completely exhausted in consequence of It had been alleged by himself and the depreciation of her assignats!" This others, in the course of last session, that had been the incessant story with which there was great reason to apprehend a the parliament and people of this country, scarcity of grain in the kingdom, and that had been deluded from the beginning of it was worthy the consideration of mi- the war. Last
year they were told, that nisters, before they pressed for a continu- France could not go on, for her assignats ance of a system that necessarily increased were at a discount of eighty per cent. the consumption, to see that the country [Some gentleman said in a whisper, that was plentifully supplied with the necessa- it was not last year, but the year
before ries of life. This observation was treated that this was said]. Last year, or the with the most lofty disdain, and in a tone year before, said Mr. Fox, it is a little of insolent and haughty indignation, the maiter which ; it is hardly possible for suggestion was imputed to a factious spi. any memory to state the precise time of rit, which sought to raise an unnecessary these assertions, they have been so incesalarm in the minds of men. But how santly made, so incessantly repeated, had the event turned out ? That these so incessantly held forth to the peowarnings had been most lamentably verit ple of this country as grounds of hope, fied, it was not necessary for him he be and have so constantly ended in dislieved, now to state ; nor would it be all appointment, that whether it was last leged, that in this particular our internal year, or the year before, was precisely situation was “ materially improved.” In the same to the argument. When he proved! Good God, when we were re- was told that the assignats were at a disduced to such a point of misery, that, count of 80 per cent. he ceased to think looking into the situation of the common upon the subject : from the moment that labourer, from one end of the country to they were at 80 per cent. discount, it was the other, it was a melancholy and a heart- no longer of consequence to speculate breaking fact, that not one man out of upon them. All theories of mere arithten was able by his labour to earn suffi- meticians on the subject were from that cient bread for himself and his family! \instant at an end; when a paper currency Oh, but it seemed that France was re- was at 80 per cent, discount, it would be duced to a situation of “ unparalleled dis- said, upon the mere calculations of theory. tress!" And this was held out to the peo. to be tantamount to extinction. But when he looked to experience and prac. | ment, so as to enable us to treat with them tice, when he referred to the example of with confidence and security. What do America, a reflecting statesman would they say now? « The distraction and hesitate before he presumed to delude anarchy' which have so long prevailed in his country, by building on such an hy- that country have led to a crisis" When pothesis. And, accordingly, as if the I heard these words, said Mr. Fox, I instance of America had not been suffi- took it for granted that we were to be cient to correct the fallacy of mere cal. told the exact nature of the crisis, and culation on such a subject, France had the good which our ministers were about given another lesson on the point-France to extract from it. But, mark the words: that was reduced to such a state of weak- have led to a crisis of which it is, as yet, ness, as, from her deplorable situation, to impossible to foresee the issue.” Here is be held out as an easy prey-France, a piece of information for the parliament that, in the month of June last, was said and people of Great Britain ! It goes on, to be gasping in her last agonies, and however : “ but which must in all human when, on account of her deplorable situa- probability produce"-Ay, now we come, tion, it was said to be impolitic for us to I hope, to the desirable point - produce give her peace-France has, since the peace, I hope-no such thing !-"produce date of her expiring agony, made the consequences highly important to the inmost brilliant campaign that the history terests of Europe !" Good God! is this a of mankind almost ever exhibited, in proof of the improvement of our situation which her arms had every where been since last year? Does this hold out to triumphant, and where, by the mere force the oppressed and starving people of Engof conquest, she had reduced almost every land a nearer prospect of the termination one of our allies to sue for peace, and se- of this unfortunate war? Last year their cure their safety by negociation. Such distress was likely to produce such an orwas the issue of their calculations upon der of things as would give us a secure her distress ! He was afraid, he said, of peace; and now, all that we are to look. such agonies; and surely no man of com- for from the distraction and anarchy that mon sense, after such a result, would again reign in France, are consequences that calculate upon success from the depre- may be “important to the interests of ciation of their paper.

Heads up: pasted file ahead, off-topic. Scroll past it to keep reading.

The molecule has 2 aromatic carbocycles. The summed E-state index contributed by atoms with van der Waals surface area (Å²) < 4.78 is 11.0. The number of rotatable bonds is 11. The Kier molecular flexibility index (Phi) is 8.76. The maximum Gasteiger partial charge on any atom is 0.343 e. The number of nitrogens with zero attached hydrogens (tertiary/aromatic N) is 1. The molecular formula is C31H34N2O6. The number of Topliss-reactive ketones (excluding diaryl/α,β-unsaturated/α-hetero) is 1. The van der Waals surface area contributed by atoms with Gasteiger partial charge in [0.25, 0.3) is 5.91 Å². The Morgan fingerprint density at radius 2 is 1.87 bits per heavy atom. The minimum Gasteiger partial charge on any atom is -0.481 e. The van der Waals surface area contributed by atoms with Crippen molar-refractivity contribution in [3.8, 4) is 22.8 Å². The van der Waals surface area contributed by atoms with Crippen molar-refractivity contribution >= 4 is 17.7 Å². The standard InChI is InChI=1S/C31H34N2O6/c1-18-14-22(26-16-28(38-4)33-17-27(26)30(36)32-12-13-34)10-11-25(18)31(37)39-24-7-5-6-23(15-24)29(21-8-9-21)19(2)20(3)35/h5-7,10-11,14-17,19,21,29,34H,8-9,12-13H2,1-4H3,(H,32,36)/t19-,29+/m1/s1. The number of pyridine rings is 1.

Europe!" What period of the eventful But it was not their paper only which history of this wonderful revolution has was adduced as a proof of their distress ;) not been productive of consequences mathey were utterly destitute of provisions, terially important to Europe? Of what it seemed ; and as an argument for conti-change that has taken place might not the nuing the war, the House were told, that same thing be said ? When the revoluthe French government had been obliged tion, as it is called, of the 31st of May to unload the ships at Brest in order to took place, might it not have been said, supply Paris with bread. This was said that a crisis was approached that might to have been their condition. Be it so. have produced consequences important Whai must be their feeling of the cause to the interests of Europe ? When Robein which they had engaged, that under spierre's tyranny was extinguished, might such a pressure of scarcity, could rouse not the same thing have been said ? Upon them to such exertions ? Those who had the insurrections that have happened from last year held out this argument of their time to time, and particularly on the late distress as a ground of hope, and who put insurrection, in short, on every great into his majesty's speech the memorable event that has arisen in France, the same expression, “ that the internal situation of equivocal words might have been used by the enemy should make us indulge a hope his majesty's ministers. that they were hastening to such a state What, then, were the people of England of order and regular government, as might to understand from these words now? be capable of maintaining the accustomed What prospect did they hold forth that relations of peace and amity with other his majesty's ministers were to seize on powers," would now explain upon what the first favourable moment in which they better grounds they held out the less pre- might negociate beneficially for peace? If cise and less intelligible hope of the pre- they were to argue from their past consent speech. They then said, that the duct, they surely could draw no favourdistresses were likely to produce a return able conclusion, nor any rational ground of a state of order and regular govern- of hope from these unintelligible words.